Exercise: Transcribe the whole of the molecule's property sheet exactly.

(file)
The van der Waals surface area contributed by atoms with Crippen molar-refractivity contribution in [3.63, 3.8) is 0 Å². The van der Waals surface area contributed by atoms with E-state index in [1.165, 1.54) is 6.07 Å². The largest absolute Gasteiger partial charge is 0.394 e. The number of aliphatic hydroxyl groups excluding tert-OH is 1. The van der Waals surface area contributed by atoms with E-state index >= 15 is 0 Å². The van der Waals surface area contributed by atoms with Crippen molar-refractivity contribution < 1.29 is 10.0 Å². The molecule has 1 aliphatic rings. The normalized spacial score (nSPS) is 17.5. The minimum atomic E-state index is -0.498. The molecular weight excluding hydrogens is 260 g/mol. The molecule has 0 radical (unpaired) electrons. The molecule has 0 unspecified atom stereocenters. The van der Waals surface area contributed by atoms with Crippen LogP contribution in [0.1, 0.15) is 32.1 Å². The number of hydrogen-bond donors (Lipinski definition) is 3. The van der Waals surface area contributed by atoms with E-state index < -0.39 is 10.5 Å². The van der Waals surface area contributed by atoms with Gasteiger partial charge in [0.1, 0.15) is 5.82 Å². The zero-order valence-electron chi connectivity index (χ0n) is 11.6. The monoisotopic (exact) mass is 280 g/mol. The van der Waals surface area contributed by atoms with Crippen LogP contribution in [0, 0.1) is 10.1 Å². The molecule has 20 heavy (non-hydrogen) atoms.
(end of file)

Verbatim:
The van der Waals surface area contributed by atoms with Crippen molar-refractivity contribution in [3.63, 3.8) is 0 Å². The van der Waals surface area contributed by atoms with E-state index in [1.165, 1.54) is 6.07 Å². The largest absolute Gasteiger partial charge is 0.394 e. The number of aliphatic hydroxyl groups excluding tert-OH is 1. The van der Waals surface area contributed by atoms with E-state index >= 15 is 0 Å². The van der Waals surface area contributed by atoms with Crippen molar-refractivity contribution < 1.29 is 10.0 Å². The molecule has 1 aliphatic rings. The normalized spacial score (nSPS) is 17.5. The minimum atomic E-state index is -0.498. The molecular weight excluding hydrogens is 260 g/mol. The molecule has 0 radical (unpaired) electrons. The molecule has 0 unspecified atom stereocenters. The van der Waals surface area contributed by atoms with Crippen LogP contribution in [0.1, 0.15) is 32.1 Å². The number of hydrogen-bond donors (Lipinski definition) is 3. The van der Waals surface area contributed by atoms with E-state index < -0.39 is 10.5 Å². The van der Waals surface area contributed by atoms with Gasteiger partial charge in [0.1, 0.15) is 5.82 Å². The zero-order valence-electron chi connectivity index (χ0n) is 11.6. The monoisotopic (exact) mass is 280 g/mol. The van der Waals surface area contributed by atoms with Crippen LogP contribution in [0, 0.1) is 10.1 Å². The molecule has 20 heavy (non-hydrogen) atoms.